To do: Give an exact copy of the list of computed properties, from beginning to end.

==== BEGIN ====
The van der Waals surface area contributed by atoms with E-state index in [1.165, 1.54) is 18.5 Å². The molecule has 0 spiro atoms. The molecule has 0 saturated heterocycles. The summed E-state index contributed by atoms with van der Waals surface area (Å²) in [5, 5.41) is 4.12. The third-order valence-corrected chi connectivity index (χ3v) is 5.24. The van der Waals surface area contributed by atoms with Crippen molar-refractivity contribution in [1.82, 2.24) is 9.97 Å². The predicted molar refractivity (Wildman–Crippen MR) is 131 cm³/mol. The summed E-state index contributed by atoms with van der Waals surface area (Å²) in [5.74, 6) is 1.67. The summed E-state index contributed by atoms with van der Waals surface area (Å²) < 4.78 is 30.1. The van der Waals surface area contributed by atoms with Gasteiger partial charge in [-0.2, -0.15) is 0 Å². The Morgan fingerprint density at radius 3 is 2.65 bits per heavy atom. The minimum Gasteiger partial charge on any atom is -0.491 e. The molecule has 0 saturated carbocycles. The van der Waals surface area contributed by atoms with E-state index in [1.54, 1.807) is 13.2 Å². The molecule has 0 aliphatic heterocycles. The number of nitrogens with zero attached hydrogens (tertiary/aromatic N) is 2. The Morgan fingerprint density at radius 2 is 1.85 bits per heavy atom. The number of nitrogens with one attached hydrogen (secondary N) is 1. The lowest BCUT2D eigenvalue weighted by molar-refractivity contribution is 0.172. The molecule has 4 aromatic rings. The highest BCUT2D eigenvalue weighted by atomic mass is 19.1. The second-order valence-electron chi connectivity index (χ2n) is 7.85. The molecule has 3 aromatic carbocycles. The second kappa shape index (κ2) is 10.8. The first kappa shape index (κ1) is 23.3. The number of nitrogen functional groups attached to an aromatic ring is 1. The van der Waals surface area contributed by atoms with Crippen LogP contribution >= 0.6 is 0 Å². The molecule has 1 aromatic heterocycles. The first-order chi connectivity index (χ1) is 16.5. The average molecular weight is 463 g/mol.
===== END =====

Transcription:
The van der Waals surface area contributed by atoms with E-state index in [1.165, 1.54) is 18.5 Å². The molecule has 0 spiro atoms. The molecule has 0 saturated heterocycles. The summed E-state index contributed by atoms with van der Waals surface area (Å²) in [5, 5.41) is 4.12. The third-order valence-corrected chi connectivity index (χ3v) is 5.24. The van der Waals surface area contributed by atoms with Crippen molar-refractivity contribution in [1.82, 2.24) is 9.97 Å². The predicted molar refractivity (Wildman–Crippen MR) is 131 cm³/mol. The summed E-state index contributed by atoms with van der Waals surface area (Å²) in [5.74, 6) is 1.67. The summed E-state index contributed by atoms with van der Waals surface area (Å²) < 4.78 is 30.1. The van der Waals surface area contributed by atoms with Gasteiger partial charge in [-0.2, -0.15) is 0 Å². The Morgan fingerprint density at radius 3 is 2.65 bits per heavy atom. The minimum Gasteiger partial charge on any atom is -0.491 e. The molecule has 0 saturated carbocycles. The van der Waals surface area contributed by atoms with E-state index in [1.54, 1.807) is 13.2 Å². The molecule has 0 aliphatic heterocycles. The number of nitrogens with zero attached hydrogens (tertiary/aromatic N) is 2. The Morgan fingerprint density at radius 2 is 1.85 bits per heavy atom. The number of nitrogens with one attached hydrogen (secondary N) is 1. The lowest BCUT2D eigenvalue weighted by molar-refractivity contribution is 0.172. The molecule has 4 aromatic rings. The highest BCUT2D eigenvalue weighted by atomic mass is 19.1. The second-order valence-electron chi connectivity index (χ2n) is 7.85. The molecule has 3 aromatic carbocycles. The second kappa shape index (κ2) is 10.8. The first kappa shape index (κ1) is 23.3. The number of nitrogen functional groups attached to an aromatic ring is 1. The van der Waals surface area contributed by atoms with Crippen LogP contribution >= 0.6 is 0 Å². The molecule has 1 aromatic heterocycles. The first-order chi connectivity index (χ1) is 16.5. The average molecular weight is 463 g/mol.